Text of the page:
For the week commencing 6th October 2019

Notes for next Sunday’s sermon – “What is a disciple?”

With a PDF found here

We are now beginning a new series called “We exist to glorify God by making disciples…”
Here’s the outline:

13 Oct                …but what is a disciple?

20 Oct                …why make disciples?

27 Oct                …how are disciples made?

Noosa tri weekend – will be a one-off sermon, not in this series. Sunshine service, 5pm, Sat, 2nd Nov

10 Nov              …the cost (of discipleship)

17 Nov              …why disciples stagnate

24 Nov              …how disciples grow

Day 1: Read Luke 6:40, Luke 5:33, Matthew 5:1-2

A disciple is a learner, a student apprenticed to a teacher.  In our society today this usually relates to the gaining of knowledge and equipping oneself with the knowledge to pursue a career or a line of work.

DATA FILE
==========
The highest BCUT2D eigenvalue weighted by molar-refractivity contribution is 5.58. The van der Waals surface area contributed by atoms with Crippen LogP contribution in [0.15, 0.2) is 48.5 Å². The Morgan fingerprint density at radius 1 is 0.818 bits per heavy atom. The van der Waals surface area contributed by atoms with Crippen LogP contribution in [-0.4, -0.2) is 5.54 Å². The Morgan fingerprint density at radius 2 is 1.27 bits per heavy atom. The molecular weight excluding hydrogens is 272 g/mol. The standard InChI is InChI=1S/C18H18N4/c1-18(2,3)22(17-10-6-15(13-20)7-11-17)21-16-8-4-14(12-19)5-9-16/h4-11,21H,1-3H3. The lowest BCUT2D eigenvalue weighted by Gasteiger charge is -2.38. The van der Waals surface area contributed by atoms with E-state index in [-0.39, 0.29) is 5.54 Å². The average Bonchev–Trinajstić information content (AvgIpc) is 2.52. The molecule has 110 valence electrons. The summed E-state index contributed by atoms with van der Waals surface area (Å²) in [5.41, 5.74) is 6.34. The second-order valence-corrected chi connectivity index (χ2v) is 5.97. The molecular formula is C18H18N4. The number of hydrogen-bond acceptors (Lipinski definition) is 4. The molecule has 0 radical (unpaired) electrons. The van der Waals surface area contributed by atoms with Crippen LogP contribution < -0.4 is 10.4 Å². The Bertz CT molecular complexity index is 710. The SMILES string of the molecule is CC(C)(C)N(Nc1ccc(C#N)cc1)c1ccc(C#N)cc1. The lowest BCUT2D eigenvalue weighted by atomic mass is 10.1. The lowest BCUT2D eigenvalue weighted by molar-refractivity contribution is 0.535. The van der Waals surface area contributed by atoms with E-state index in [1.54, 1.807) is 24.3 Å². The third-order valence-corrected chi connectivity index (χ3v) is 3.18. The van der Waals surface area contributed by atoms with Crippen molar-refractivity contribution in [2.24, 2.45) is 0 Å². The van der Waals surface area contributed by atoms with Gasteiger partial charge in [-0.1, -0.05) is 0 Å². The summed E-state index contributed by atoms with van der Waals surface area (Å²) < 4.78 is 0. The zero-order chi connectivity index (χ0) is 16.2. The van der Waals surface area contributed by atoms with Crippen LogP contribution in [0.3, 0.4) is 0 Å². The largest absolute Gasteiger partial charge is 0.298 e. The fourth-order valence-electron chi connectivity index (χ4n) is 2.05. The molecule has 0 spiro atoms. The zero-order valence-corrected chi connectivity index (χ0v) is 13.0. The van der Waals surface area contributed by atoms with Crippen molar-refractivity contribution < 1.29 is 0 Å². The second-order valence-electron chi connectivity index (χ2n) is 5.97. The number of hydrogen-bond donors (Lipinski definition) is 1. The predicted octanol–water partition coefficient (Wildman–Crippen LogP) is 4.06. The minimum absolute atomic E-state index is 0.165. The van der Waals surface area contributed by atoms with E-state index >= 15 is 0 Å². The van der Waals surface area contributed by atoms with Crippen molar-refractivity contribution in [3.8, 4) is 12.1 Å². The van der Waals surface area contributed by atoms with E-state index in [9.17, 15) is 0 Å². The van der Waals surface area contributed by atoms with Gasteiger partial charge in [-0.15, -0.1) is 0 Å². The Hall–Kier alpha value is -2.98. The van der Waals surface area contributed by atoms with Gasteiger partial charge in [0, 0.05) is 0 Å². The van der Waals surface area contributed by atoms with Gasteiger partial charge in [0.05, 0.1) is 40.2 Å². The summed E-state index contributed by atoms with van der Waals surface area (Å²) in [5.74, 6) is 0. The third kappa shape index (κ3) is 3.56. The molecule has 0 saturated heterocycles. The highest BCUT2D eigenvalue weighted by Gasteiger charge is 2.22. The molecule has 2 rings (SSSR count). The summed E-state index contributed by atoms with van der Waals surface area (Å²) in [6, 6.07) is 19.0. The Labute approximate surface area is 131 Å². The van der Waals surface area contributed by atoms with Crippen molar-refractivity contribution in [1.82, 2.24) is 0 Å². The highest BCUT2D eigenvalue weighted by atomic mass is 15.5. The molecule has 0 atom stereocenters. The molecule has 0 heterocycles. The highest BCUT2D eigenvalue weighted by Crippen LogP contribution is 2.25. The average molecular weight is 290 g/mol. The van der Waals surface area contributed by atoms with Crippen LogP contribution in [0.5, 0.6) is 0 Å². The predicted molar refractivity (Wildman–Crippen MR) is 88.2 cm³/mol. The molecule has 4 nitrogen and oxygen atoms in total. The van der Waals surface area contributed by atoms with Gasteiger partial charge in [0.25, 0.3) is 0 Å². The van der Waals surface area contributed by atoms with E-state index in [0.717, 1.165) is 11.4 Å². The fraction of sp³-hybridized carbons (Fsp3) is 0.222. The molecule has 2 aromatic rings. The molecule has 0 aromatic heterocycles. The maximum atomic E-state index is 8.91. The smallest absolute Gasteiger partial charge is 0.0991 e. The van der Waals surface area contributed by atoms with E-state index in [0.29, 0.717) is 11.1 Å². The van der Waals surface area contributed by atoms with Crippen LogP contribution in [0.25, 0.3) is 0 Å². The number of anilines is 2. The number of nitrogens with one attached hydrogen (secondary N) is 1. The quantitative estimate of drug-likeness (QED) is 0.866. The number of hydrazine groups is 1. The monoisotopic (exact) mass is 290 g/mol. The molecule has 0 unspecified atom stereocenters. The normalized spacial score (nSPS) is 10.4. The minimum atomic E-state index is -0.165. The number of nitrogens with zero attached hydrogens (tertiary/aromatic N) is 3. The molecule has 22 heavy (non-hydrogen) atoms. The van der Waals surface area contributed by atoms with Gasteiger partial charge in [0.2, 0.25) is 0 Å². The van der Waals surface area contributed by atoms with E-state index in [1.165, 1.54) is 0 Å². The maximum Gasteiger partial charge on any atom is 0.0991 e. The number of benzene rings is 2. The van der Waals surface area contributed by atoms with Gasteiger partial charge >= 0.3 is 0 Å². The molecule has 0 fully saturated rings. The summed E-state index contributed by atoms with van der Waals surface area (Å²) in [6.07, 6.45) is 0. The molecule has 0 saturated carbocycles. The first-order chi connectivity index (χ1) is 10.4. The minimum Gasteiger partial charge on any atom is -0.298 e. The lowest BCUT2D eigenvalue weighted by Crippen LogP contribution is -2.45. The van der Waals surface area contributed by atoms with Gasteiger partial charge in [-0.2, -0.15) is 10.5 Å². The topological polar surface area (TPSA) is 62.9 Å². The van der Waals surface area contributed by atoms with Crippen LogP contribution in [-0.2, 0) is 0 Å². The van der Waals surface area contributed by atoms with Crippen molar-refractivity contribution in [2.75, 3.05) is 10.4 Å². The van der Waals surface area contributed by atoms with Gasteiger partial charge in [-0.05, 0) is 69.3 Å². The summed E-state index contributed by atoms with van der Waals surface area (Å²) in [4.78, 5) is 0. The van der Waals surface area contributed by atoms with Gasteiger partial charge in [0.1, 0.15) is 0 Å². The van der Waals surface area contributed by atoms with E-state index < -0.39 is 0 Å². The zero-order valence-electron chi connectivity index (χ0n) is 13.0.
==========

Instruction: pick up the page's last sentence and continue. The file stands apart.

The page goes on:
However, Jesus had a much broader interpretation of what a disciple was. The disciple was a follower, a worshipper and a learner.  The disciples not only gained knowledge to learn and understand Jesus teachings; they walked beside him, followed his ways and learned to become like their teacher by radically changing their lives.

To be a disciple of Jesus meant leaving everything connected to their current lives behind. They were asked to commit and submit their lives totally to watching, listening, practising, asking questions, learning to be like Jesus and emulating His life.

It was an abandonment of old beliefs – leaving family, work and friends to embark on a lifetime journey of submission to the ways of their teacher – to become focused on others rather than themselves. As Christ laid down his life, so they would be prepared to lay down their lives for the promotion of his teachings.

These “learners” were not just learning a subject. Listening to his words, they saw his words in action in his life and it was a life like his, into which they sought to be transformed.

DAY 2: Read Luke 14:25-33

What are the pre-requisites?